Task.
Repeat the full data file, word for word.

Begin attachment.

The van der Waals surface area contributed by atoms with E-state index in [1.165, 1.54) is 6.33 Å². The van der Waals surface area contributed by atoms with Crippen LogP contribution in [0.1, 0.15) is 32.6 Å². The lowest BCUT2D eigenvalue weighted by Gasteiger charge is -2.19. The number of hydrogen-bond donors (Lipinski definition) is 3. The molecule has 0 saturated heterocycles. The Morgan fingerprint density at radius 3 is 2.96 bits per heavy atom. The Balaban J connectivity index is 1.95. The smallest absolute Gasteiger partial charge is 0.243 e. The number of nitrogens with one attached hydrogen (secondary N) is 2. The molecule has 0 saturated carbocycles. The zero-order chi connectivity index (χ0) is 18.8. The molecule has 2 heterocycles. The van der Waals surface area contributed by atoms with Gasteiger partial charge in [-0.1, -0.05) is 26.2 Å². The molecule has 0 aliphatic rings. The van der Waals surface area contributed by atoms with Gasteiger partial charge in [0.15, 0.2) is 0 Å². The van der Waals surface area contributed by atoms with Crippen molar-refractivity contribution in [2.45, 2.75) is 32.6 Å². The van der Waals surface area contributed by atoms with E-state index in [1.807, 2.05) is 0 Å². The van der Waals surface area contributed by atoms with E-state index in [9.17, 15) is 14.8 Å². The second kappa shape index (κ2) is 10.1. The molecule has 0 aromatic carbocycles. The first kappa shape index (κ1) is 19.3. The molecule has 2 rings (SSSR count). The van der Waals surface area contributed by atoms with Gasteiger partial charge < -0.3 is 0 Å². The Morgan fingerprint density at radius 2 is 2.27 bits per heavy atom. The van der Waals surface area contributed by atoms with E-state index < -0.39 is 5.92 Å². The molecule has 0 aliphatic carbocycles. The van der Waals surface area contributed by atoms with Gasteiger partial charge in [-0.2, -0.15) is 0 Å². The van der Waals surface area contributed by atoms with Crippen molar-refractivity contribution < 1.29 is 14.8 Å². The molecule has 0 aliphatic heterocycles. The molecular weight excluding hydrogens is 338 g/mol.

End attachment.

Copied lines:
The van der Waals surface area contributed by atoms with E-state index in [1.165, 1.54) is 6.33 Å². The van der Waals surface area contributed by atoms with Crippen LogP contribution in [0.1, 0.15) is 32.6 Å². The lowest BCUT2D eigenvalue weighted by Gasteiger charge is -2.19. The number of hydrogen-bond donors (Lipinski definition) is 3. The molecule has 0 saturated heterocycles. The Morgan fingerprint density at radius 3 is 2.96 bits per heavy atom. The Balaban J connectivity index is 1.95. The smallest absolute Gasteiger partial charge is 0.243 e. The number of nitrogens with one attached hydrogen (secondary N) is 2. The molecule has 0 saturated carbocycles. The zero-order chi connectivity index (χ0) is 18.8. The molecule has 2 heterocycles. The van der Waals surface area contributed by atoms with Gasteiger partial charge in [-0.1, -0.05) is 26.2 Å². The molecule has 0 aliphatic rings. The van der Waals surface area contributed by atoms with Gasteiger partial charge in [0.15, 0.2) is 0 Å². The van der Waals surface area contributed by atoms with Crippen molar-refractivity contribution in [2.45, 2.75) is 32.6 Å². The van der Waals surface area contributed by atoms with E-state index in [1.807, 2.05) is 0 Å². The van der Waals surface area contributed by atoms with E-state index in [9.17, 15) is 14.8 Å². The second kappa shape index (κ2) is 10.1. The molecule has 0 aromatic carbocycles. The first kappa shape index (κ1) is 19.3. The molecule has 2 rings (SSSR count). The van der Waals surface area contributed by atoms with Gasteiger partial charge < -0.3 is 0 Å². The Morgan fingerprint density at radius 2 is 2.27 bits per heavy atom. The van der Waals surface area contributed by atoms with E-state index < -0.39 is 5.92 Å². The molecule has 0 aliphatic carbocycles. The van der Waals surface area contributed by atoms with Gasteiger partial charge in [-0.2, -0.15) is 0 Å². The van der Waals surface area contributed by atoms with Crippen molar-refractivity contribution < 1.29 is 14.8 Å². The molecule has 0 aliphatic heterocycles. The molecular weight excluding hydrogens is 338 g/mol.